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When to Plant a Vegetable Garden in Texas? (The Best Time)

Written by William Golder

Fact checked by Dorian Goodwin

when to plant a vegetable garden in texas

Timing plays a pivotal role in cultivation. If you start planting when the weather is too hot or cold, your vegetables may not survive, let alone thrive.

As someone who lives in the Lone Star State, you’ve probably asked yourself, “when to plant a vegetable garden in Texas?”

Generally, the growing season in Texas spans January 1st to October 15th, but these dates can vary. For example, the beginning of the planting period may not start until mid-April, and its end can fall between October 15th and December 31st. Read below for more info.

When to Start Planting in Texas?

1. Spring

The best time to plant a spring garden in Texas is when the last frost date of the season ends. As stated above, it may fall within January to April.

To find this date for your location, you can enter your zip code on almanac.com. But for quick reference, here are the last spring frost days for some regions in Texas:

  • Austin – March 18
  • Brownsville – January 24
  • Dallas – March 9
  • Fort Worth – March 12
  • Georgetown – March 15
  • Houston – February 18
  • Huntsville – March 10
  • Irving – March 9
  • Mansfield – March 16
  • Lancaster – March 20
  • San Antonio – March 5
  • Temple – March 22
  • Texas City – January 31
  • Victoria – February 27
  • Note that the above are only estimates, so it’s best to check the weather forecasts for your location. If the temperature is 32 degrees Fahrenheit or under, don’t start gardening just yet.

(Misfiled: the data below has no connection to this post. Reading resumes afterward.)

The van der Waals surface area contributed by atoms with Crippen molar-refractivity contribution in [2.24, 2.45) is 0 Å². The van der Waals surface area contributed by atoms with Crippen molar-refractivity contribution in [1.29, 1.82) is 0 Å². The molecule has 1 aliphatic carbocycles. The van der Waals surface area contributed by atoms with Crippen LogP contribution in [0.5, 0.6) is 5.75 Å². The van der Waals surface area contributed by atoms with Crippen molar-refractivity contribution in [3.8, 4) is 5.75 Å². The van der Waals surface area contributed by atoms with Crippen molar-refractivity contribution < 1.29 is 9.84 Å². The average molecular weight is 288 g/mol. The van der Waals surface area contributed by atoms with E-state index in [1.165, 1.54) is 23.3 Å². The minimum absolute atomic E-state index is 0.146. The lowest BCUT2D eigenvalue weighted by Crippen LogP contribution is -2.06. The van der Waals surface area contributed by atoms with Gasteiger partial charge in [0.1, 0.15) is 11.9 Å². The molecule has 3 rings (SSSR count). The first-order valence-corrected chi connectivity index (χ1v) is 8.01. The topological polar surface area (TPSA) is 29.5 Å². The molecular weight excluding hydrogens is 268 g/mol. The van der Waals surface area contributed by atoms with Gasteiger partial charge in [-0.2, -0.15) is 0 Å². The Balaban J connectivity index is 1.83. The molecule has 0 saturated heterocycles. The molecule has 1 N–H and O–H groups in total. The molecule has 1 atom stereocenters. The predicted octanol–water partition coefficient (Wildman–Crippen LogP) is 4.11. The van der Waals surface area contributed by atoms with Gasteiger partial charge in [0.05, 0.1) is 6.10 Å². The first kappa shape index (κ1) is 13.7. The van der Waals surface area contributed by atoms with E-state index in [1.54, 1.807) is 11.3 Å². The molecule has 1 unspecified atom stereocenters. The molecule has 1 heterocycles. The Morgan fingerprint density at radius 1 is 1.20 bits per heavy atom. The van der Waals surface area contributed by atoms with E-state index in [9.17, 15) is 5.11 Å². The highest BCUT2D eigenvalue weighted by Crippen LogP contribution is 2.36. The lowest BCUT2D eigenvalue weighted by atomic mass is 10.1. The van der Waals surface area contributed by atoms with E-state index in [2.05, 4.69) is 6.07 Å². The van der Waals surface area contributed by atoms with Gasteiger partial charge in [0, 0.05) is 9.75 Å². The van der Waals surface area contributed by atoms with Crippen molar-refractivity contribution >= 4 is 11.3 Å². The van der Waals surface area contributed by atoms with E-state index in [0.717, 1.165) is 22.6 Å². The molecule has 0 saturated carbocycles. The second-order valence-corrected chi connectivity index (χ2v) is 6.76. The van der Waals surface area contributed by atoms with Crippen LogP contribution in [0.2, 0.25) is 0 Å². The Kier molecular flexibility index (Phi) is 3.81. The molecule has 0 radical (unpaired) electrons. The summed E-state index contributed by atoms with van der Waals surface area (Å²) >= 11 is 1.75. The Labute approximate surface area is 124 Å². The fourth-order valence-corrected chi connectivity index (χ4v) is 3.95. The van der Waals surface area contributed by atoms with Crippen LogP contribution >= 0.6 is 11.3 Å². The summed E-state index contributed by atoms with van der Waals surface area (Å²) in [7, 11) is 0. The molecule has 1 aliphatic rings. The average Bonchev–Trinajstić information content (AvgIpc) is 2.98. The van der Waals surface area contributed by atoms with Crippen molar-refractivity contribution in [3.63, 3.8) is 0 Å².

Plus, to be safe, delay your Texas planting schedule by two weeks. That way, if a spring frost comes later than predicted, it won’t destroy your vegetables.

2. Fall and winter

texas-gardening

Fall/winter is the second planting season in Texas. To grow foods successfully in this period, you need to sow seeds in July (at the earliest) or October (at the latest).

Check out the days of the first fall or winter frost for some Texas regions below. Your vegetables should finish maturing and get harvested by then.

At the same time, look up how long it takes your plants to grow and sow seeds accordingly. For example, radishes can mature in a month, so if your first autumn frost is on November 18, you need to plant these root veggies on October 18 at the latest.

Similar to the spring schedule, you can find the fall ice dates for your locality on almanac.com.

  • Austin – November 10
  • Brownsville – December 29
  • Dallas – November 20
  • Fort Worth – November 14
  • Georgetown – November 16
  • Houston – December 8
  • Huntsville – November 18
  • Irving – November 20
  • Mansfield – November 12
  • Lancaster – November 11
  • San Antonio – November 18
  • Temple – November 11
  • Texas City – December 29
  • Victoria – December 1

Vegetables to Grow in Texas

vegetables-to-grow-in-texas

In addition to the frost dates, the type of flora you want to grow will influence when you plant seeds in Texas.

We have listed the gardening times for some common vegetables, sorted by zones I to V.

  • Zone 1 corresponds to USDA hardiness zone 6 (which includes places like Adrian, Booker, and Amarillo).
  • Similarly, zone 2, which includes Lubbock and El Paso, corresponds to USA hardiness zone 7.
  • Zone 3 is hardiness zone 8 and covers Dallas, Austin, Houston, and San Antonio, among others.
  • Zone 4, also known as hardiness zone 9a, spans regions like Laredo, Corpus Christi, and Charlotte.
  • Lastly, zone 5 or hardiness zone 9b has McAllen, Medina, Palm Valley, and more.

1. Planting season in spring

Find out when to start growing certain vegetables in the spring below:

  Zone 1 Zone 2 Zone 3 Zone 4 Zone 5
Broccoli March 1 – June 15 February 15 – March 20 February 1 – March 1 January 15 – February 25 January 1 – February 15
Carrots March 10 – mid-April February 15 – March 10 January 15 – March 1 January 15 – March 10 January 1 – February 1
Sweet corn April 1 – May 20 March 15 – May 1 February 25-